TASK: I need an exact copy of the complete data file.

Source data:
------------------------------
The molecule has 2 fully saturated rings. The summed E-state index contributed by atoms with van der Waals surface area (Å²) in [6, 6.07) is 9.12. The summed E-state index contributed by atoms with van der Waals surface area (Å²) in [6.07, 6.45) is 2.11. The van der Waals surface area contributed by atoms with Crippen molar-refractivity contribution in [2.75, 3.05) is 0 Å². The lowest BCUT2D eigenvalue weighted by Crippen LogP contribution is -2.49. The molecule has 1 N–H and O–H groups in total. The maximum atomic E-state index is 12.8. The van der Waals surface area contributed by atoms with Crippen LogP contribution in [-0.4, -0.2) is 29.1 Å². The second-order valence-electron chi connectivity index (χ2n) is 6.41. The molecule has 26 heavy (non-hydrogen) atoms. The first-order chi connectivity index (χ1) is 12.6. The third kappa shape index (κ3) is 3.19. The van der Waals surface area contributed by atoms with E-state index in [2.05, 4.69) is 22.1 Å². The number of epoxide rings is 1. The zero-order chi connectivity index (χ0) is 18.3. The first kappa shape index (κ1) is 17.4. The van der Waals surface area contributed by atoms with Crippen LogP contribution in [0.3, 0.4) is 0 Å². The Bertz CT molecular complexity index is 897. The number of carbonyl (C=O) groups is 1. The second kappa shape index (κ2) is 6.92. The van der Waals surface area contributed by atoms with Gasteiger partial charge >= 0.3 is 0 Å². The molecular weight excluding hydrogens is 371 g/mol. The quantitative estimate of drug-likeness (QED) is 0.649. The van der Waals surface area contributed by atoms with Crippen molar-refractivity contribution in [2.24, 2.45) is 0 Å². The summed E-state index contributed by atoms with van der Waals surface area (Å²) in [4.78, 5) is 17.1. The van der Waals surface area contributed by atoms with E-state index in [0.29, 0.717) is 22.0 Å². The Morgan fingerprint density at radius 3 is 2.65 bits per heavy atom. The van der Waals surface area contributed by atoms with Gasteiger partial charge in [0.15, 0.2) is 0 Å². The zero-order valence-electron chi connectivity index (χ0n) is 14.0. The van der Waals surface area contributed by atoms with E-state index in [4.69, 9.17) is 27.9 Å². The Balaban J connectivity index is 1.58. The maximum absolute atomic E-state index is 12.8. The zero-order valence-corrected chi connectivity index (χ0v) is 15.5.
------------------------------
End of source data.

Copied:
The molecule has 2 fully saturated rings. The summed E-state index contributed by atoms with van der Waals surface area (Å²) in [6, 6.07) is 9.12. The summed E-state index contributed by atoms with van der Waals surface area (Å²) in [6.07, 6.45) is 2.11. The van der Waals surface area contributed by atoms with Crippen molar-refractivity contribution in [2.75, 3.05) is 0 Å². The lowest BCUT2D eigenvalue weighted by Crippen LogP contribution is -2.49. The molecule has 1 N–H and O–H groups in total. The maximum atomic E-state index is 12.8. The van der Waals surface area contributed by atoms with Crippen LogP contribution in [-0.4, -0.2) is 29.1 Å². The second-order valence-electron chi connectivity index (χ2n) is 6.41. The molecule has 26 heavy (non-hydrogen) atoms. The first-order chi connectivity index (χ1) is 12.6. The third kappa shape index (κ3) is 3.19. The van der Waals surface area contributed by atoms with E-state index in [2.05, 4.69) is 22.1 Å². The number of epoxide rings is 1. The zero-order chi connectivity index (χ0) is 18.3. The first kappa shape index (κ1) is 17.4. The van der Waals surface area contributed by atoms with Crippen LogP contribution in [0.3, 0.4) is 0 Å². The Bertz CT molecular complexity index is 897. The number of carbonyl (C=O) groups is 1. The second kappa shape index (κ2) is 6.92. The van der Waals surface area contributed by atoms with Gasteiger partial charge >= 0.3 is 0 Å². The molecular weight excluding hydrogens is 371 g/mol. The quantitative estimate of drug-likeness (QED) is 0.649. The van der Waals surface area contributed by atoms with Crippen molar-refractivity contribution in [2.24, 2.45) is 0 Å². The summed E-state index contributed by atoms with van der Waals surface area (Å²) in [4.78, 5) is 17.1. The van der Waals surface area contributed by atoms with E-state index in [0.29, 0.717) is 22.0 Å². The Morgan fingerprint density at radius 3 is 2.65 bits per heavy atom. The van der Waals surface area contributed by atoms with Gasteiger partial charge in [0.15, 0.2) is 0 Å². The zero-order valence-electron chi connectivity index (χ0n) is 14.0. The van der Waals surface area contributed by atoms with E-state index in [4.69, 9.17) is 27.9 Å². The Balaban J connectivity index is 1.58. The maximum absolute atomic E-state index is 12.8. The zero-order valence-corrected chi connectivity index (χ0v) is 15.5.